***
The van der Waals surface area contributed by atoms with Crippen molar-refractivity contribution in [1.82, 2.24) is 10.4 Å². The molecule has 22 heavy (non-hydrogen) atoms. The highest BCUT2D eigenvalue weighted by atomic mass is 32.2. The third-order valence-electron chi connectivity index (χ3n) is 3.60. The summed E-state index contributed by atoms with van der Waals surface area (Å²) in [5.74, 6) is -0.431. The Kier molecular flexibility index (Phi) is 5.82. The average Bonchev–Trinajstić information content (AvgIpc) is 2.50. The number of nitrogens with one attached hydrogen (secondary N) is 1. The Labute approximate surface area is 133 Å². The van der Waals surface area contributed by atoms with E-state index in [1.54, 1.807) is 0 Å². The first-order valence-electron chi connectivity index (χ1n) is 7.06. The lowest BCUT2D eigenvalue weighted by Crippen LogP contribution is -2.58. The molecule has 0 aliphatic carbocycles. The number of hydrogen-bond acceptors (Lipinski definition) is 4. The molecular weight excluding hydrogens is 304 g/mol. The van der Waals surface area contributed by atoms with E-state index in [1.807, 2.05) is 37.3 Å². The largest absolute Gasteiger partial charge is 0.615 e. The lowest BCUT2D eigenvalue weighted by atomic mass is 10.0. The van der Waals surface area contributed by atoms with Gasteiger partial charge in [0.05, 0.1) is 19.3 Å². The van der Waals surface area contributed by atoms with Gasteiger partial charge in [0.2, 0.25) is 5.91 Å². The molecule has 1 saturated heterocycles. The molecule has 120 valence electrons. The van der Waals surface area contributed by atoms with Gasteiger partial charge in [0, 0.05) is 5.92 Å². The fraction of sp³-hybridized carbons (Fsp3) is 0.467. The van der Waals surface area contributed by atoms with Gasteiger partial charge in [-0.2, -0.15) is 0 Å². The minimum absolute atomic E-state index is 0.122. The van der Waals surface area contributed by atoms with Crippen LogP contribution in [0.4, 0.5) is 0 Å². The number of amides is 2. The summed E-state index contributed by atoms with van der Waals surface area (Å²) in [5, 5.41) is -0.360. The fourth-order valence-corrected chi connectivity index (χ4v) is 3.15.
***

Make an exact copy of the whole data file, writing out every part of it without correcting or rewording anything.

The van der Waals surface area contributed by atoms with Crippen molar-refractivity contribution in [1.82, 2.24) is 10.4 Å². The molecule has 22 heavy (non-hydrogen) atoms. The highest BCUT2D eigenvalue weighted by atomic mass is 32.2. The third-order valence-electron chi connectivity index (χ3n) is 3.60. The summed E-state index contributed by atoms with van der Waals surface area (Å²) in [5.74, 6) is -0.431. The Kier molecular flexibility index (Phi) is 5.82. The average Bonchev–Trinajstić information content (AvgIpc) is 2.50. The number of nitrogens with one attached hydrogen (secondary N) is 1. The Labute approximate surface area is 133 Å². The van der Waals surface area contributed by atoms with E-state index in [1.54, 1.807) is 0 Å². The first-order valence-electron chi connectivity index (χ1n) is 7.06. The lowest BCUT2D eigenvalue weighted by Crippen LogP contribution is -2.58. The molecule has 0 aliphatic carbocycles. The number of hydrogen-bond acceptors (Lipinski definition) is 4. The molecular weight excluding hydrogens is 304 g/mol. The van der Waals surface area contributed by atoms with E-state index in [1.807, 2.05) is 37.3 Å². The largest absolute Gasteiger partial charge is 0.615 e. The lowest BCUT2D eigenvalue weighted by atomic mass is 10.0. The van der Waals surface area contributed by atoms with Gasteiger partial charge in [0.05, 0.1) is 19.3 Å². The van der Waals surface area contributed by atoms with Gasteiger partial charge in [0.2, 0.25) is 5.91 Å². The molecule has 1 saturated heterocycles. The molecule has 120 valence electrons. The van der Waals surface area contributed by atoms with Gasteiger partial charge in [0, 0.05) is 5.92 Å². The fraction of sp³-hybridized carbons (Fsp3) is 0.467. The van der Waals surface area contributed by atoms with Gasteiger partial charge in [-0.2, -0.15) is 0 Å². The minimum absolute atomic E-state index is 0.122. The van der Waals surface area contributed by atoms with Crippen LogP contribution in [0.4, 0.5) is 0 Å². The number of amides is 2. The summed E-state index contributed by atoms with van der Waals surface area (Å²) in [5, 5.41) is -0.360. The fourth-order valence-corrected chi connectivity index (χ4v) is 3.15.